After meeting with government ministers on 31 May 2012, Archbishop Valentino Mokiwa read a statement to the press on behalf of the country’s Christian leaders. “Our followers are living in fear, because of what happened to our churches some few days,” the Anglican archbishop said, adding “there is also displeasure, on the part [of Christians] over government inaction and failure to take those responsible to court,” he said.
“This is not the first time” he noted, stating that “25 churches have been burned so far in different parts of Zanzibar, and the government is quiet, despite the initiatives taken to report the incidents to the police. We don’t know who should bear the blame.”
The archbishop, who is also chairman of the Tanzanian council of churches, added that government inaction had created the “impression that these acts have government blessing.”
“The government is duty-bound to extensively trace them and bring them to book – in order to restore public trust and confidence in the government,” he said.
Zanzibar President Dr Ali Mohamed Shein responded on 1 June saying his government was “conducting a thorough assessment before taking necessary measures, including the possibility of compensation.”
Speaking to the press, Dr. Shein said the government had banned unauthorized religious meetings, assemblies and demonstrations as a threat to public order. “We will not allow the peace and harmony created by the National Unity Government to be threatened by a few individuals who are using a religious umbrella” to shelter their political ambitions.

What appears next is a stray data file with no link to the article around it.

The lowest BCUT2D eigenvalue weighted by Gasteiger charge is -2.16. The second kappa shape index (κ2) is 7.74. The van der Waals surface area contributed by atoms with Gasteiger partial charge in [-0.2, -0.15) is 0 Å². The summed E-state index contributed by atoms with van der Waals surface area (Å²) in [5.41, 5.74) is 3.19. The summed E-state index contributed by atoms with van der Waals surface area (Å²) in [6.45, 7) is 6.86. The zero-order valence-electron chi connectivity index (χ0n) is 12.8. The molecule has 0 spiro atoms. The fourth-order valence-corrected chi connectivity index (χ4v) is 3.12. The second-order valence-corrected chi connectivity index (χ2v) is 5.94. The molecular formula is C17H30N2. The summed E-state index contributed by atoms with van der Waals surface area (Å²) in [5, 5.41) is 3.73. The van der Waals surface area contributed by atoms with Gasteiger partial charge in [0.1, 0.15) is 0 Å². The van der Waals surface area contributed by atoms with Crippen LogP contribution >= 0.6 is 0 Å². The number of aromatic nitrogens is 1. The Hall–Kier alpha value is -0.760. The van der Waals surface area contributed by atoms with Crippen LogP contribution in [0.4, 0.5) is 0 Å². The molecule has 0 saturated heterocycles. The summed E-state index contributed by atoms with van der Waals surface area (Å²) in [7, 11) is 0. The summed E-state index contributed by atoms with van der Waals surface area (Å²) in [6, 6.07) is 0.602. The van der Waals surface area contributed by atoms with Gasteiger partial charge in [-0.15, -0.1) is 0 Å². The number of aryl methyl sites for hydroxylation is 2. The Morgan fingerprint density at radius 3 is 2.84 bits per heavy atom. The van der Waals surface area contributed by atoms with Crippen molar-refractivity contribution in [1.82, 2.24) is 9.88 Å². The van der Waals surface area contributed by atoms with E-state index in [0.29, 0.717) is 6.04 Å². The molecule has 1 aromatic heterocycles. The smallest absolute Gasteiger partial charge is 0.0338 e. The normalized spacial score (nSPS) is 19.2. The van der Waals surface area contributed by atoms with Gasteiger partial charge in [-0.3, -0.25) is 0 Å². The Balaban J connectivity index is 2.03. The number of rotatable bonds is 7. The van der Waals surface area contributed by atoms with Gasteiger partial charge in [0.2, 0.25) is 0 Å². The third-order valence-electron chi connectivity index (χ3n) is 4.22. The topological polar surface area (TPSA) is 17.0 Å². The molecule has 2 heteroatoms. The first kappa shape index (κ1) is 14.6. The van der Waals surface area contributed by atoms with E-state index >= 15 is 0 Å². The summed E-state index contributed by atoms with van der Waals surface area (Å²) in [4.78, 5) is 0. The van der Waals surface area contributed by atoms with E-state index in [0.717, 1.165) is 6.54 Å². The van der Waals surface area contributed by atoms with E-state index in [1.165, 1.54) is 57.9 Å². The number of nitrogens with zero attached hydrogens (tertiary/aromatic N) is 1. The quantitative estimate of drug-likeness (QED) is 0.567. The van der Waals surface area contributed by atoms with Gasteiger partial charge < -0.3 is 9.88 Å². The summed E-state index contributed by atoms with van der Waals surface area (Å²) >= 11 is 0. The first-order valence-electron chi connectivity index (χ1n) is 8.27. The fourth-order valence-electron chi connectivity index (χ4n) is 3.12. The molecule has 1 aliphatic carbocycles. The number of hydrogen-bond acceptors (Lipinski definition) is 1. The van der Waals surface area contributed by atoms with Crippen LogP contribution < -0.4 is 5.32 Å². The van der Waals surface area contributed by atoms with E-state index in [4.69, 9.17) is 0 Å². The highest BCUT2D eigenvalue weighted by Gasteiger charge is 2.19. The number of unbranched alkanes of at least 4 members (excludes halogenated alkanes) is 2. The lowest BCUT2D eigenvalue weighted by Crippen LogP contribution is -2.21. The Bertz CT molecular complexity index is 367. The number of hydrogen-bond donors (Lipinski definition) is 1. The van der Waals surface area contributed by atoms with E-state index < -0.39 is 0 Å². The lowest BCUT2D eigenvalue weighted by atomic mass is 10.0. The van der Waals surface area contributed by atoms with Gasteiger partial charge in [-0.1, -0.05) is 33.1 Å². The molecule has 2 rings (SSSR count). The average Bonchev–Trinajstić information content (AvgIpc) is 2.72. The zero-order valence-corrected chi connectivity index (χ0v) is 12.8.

An Anglican clergyman who asked not to be named for fear of retribution from extremists told CEN the dispute appears to have died down. Zanzibar “is always fragile and relations between the ruling Muslims and religious minorities touchy,” he said.
“It doesn’t help for the media in general to exaggerate and sensationalize” as it “puts more pressure on the Christians” which “can really cause problems.”
The roots of the current dispute, he said were political. Opposition leaders want an independent Zanzibar. “They’re being particularly problematic during this time of constitutional review,” he clergyman said, adding that at present “Christian leaders are asking for the protections promised by the president” of Zanzibar.
Dr. Shein “has always been a public advocate for religious freedom and was very gracious in his speech last month at the consecration of the new Anglican bishop.”
However, the “situation generally is stable now everything is calm [with] things moving as usual” sources in Zanzibar report. The government has intervened “and they are dealing accordingly with the Muslim group which caused the riot.”
First printed in The Church of England Newspaper.
Tags: Michael Hafidh, Uamsho, Valentino Mokiwa, Zanzibar
Church leaders in Tanzania have called for prompt government action following two days of rioting by Muslim extremists in Zanzibar.
The Tanzanian press reports that over one hundred members of the Islamist militant group Uamsho — the Association for Islamic Mobilization and Propagation – took to the streets on 28-29 May 2012 in protest to the arrest their leaders. Militants have clashed with police and burned two Christian churches, shutting down Stone Town — the central business and tourist district of Zanzibar.